SUMMERLAND KEY, FLA. — NASA’s four-year-old ICESat spacecraft had been scheduled to end its mission by the close of 2007, but program officials have asked top NASA science managers to extend the mission by two to three years provided the craft’s temperamental laser altimeter remains healthy enough, ICESat officials and a NASA science manager said.
ICESat has been documenting the retreat of Earth’s ice cover by bouncing laser beams off Earth’s surface and measuring the signal’s time of return. As the ice melts or subsides, the signals take slightly longer to get back to ICESat.
Top-level NASA managers will consider the ICESat proposal as part of a review of ongoing Earth science missions under way this month. ICESat managers are scheduled to make their pitch at NASA headquarters April 26. Michael Freilich, director of NASA’s Earth Science Division, said he has not yet seen the ICESat proposal.
The ICESat team was buoyed by the recent release of the first decadal survey of Earth science priorities. The scientists who conducted the survey recommended that NASA launch a successor to ICESat, called ICESat 2 , saying the technology for ICESat 2 could be ready by 2010.
Freilich has informed Congress that the decadal survey would be the agency’s “primary guide” as it selects future missions. That blessing could make it difficult for NASA to end the current Ice Cloud and Land Elevation Satellite mission if its laser system is still returning meaningful data, a NASA official said.
“It’s way premature and ill advised to prejudge the outcome of a formal peer review analysis process that we’ve set up in the senior review,” Freilich said.
Glaciologists and other scientists who rely on ICESat are hoping for either no gap or a small gap in coverage between the current mission and the proposed ICESat 2 mission, which the decadal survey expects to cost $300 million.
“It’s important to have a time series of data,” Bob Schutz of the Center for Space Research at the University of Texas in Austin, said. Schutz heads the 20-person ICESat science team. Much of the science of ice revolves around separating short-term, seasonal changes from long-term trends, which can only be done by gathering data consistently over a long period of time, he said. “Otherwise, the short-term changes will be merged into long term,” Schutz added.
When ICESat was launched in 2003 scientists expected to receive years worth of non-stop coverage from the satellite’s three lasers. They were to be operated in succession as each wore down. That plan was abandoned when the first ICESat laser fizzled after just 36 days of operation. An independent panel disassembled a flight spare of the laser system and discovered that a manufacturing flaw in the electronics caused the first laser to burn out.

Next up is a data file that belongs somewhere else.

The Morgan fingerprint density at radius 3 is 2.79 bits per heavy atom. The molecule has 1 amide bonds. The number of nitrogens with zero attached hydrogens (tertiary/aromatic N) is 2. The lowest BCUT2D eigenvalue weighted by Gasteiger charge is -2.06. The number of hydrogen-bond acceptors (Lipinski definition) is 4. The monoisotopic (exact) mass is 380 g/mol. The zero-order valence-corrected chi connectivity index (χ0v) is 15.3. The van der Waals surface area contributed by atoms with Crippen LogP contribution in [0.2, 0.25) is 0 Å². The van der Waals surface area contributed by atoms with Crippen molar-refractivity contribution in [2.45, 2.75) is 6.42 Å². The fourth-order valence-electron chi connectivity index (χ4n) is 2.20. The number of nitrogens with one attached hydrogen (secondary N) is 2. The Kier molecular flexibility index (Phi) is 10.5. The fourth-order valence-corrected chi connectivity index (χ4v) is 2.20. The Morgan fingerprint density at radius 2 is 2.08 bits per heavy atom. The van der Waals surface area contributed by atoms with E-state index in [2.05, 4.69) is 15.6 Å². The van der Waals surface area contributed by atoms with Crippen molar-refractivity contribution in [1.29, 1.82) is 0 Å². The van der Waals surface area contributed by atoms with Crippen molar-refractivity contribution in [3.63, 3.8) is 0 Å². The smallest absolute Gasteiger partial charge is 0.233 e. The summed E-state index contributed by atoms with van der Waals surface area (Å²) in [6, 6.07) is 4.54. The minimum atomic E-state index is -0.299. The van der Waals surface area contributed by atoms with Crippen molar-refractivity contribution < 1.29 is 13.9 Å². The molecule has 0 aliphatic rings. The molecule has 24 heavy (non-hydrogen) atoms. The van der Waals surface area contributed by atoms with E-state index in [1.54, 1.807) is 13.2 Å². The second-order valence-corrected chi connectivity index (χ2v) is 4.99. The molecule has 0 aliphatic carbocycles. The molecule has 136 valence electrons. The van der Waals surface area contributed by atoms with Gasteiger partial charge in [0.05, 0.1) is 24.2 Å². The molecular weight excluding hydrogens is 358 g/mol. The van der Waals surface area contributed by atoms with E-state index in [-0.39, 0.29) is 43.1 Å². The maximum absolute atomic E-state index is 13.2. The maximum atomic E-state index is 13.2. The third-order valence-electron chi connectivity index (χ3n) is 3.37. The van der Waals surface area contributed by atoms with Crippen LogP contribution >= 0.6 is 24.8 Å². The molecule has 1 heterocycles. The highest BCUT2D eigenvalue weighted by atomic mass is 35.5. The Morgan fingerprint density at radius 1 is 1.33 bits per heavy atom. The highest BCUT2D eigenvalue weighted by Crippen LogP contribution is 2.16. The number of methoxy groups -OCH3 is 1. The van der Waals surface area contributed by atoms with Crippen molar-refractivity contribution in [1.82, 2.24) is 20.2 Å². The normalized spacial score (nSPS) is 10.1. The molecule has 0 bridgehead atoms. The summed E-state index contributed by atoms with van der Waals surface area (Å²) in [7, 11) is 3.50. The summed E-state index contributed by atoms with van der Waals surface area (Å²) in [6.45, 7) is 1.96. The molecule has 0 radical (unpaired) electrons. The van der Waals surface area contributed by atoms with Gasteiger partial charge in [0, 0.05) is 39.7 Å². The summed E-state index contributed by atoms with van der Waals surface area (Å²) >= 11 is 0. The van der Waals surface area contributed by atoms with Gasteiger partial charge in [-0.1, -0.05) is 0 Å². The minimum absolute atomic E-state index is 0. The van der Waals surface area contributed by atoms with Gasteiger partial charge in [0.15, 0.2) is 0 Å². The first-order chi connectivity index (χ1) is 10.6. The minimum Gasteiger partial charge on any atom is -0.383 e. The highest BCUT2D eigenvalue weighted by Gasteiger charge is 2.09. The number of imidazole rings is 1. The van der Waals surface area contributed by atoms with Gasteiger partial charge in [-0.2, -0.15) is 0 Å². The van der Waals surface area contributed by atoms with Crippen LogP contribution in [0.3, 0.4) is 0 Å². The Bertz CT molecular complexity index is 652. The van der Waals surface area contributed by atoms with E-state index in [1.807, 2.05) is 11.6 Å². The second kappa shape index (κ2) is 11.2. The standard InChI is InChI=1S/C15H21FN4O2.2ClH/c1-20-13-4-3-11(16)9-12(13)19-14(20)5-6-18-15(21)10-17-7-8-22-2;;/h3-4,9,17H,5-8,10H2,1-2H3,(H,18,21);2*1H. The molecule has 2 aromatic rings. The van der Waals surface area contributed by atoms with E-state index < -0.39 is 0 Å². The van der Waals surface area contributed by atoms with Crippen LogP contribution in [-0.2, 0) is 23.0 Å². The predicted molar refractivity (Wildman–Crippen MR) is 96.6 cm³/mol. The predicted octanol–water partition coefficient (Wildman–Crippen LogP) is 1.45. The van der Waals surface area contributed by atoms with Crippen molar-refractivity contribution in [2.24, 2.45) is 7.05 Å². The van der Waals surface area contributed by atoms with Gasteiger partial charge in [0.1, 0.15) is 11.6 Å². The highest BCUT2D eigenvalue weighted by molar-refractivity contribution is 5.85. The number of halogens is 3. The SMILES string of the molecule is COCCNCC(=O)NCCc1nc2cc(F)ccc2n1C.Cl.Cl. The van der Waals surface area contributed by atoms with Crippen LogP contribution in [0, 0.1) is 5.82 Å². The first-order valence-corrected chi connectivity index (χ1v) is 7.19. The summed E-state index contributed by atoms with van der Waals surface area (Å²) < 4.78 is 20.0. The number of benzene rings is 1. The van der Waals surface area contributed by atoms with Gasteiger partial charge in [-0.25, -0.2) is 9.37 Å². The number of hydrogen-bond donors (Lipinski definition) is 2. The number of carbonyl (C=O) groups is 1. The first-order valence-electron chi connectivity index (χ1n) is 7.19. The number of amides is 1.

ICESat managers followed the panel’s recommendation to operate the remaining lasers at lower temperatures at the cost of some atmospheric readings. ICESat managers also agreed to turn the system on intermittently for short “campaigns” of 30 days or so. The idea was to conserve the lasers long enough to return batches of data over a five-year time span.
The strategy has worked, but ICESat is down to its last laser with the exception of some power left in its second laser. “It looks like the laser energies are holding up well enough to get another five or six ops periods,” said Jim Abshire, the ICESat laser instrument science manager.
The proposal to extend the mission calls for turning ICESat’s data on twice a year, he said, which would equate to two to three more years of the mission. Abshire expects the lasers to fade away rather than burn out, but he said there remains some uncertainly over their rate of decline.
ICESat eventually will lose its ability to see the coastal regions of Greenland and Antarctica because the atmosphere at the coasts is cloudier than it is above the center of the ice, Abshire said. ICESat officials point to the scientific discoveries the spacecraft has made in the area of climate change as a justification to continue the mission.
Most recently, scientists led by geophysicist Helen Amanda Fricker of the Scripps Institution of Oceanography in San Diego studied images of Antarctica derived from ICESat’s altimetery readings. Fricker’s team found that patches of Antarctic ice streams have sunk by as much as 9 meters.
Ice streams are similar to glaciers in that they carry ice slowly to the sea, but they are not technically glaciers because they are not squeezed between rocky valleys.
Fricker concluded that reservoirs of water perhaps 30 meters deep flow from pool to pool at the bottom of the kilometer-deep ice streams. As a reservoir loses water, the ice on top of it subsides, and the resulting divot shows up in the ICESat maps.
“The significance is that there’s a whole new system existing underneath the ice that we didn’t know about before,” Fricker said of her paper, “An Active Subglacial Water System in West Antarctica Mapped from Space,” in the March 16 issue of Science. “If you have water underneath an ice stream it’s going to flow faster. It’s lubricating it.”
That finding could have a big impact on predictions of how fast Antarctica will lose its ice under various global warming scenarios. Fricker’s finding “is an example of the kind of serendipitous discoveries that we only could have made with ICESat,” said Seelye Martin, program scientist for cryospheric science at NASA headquarters.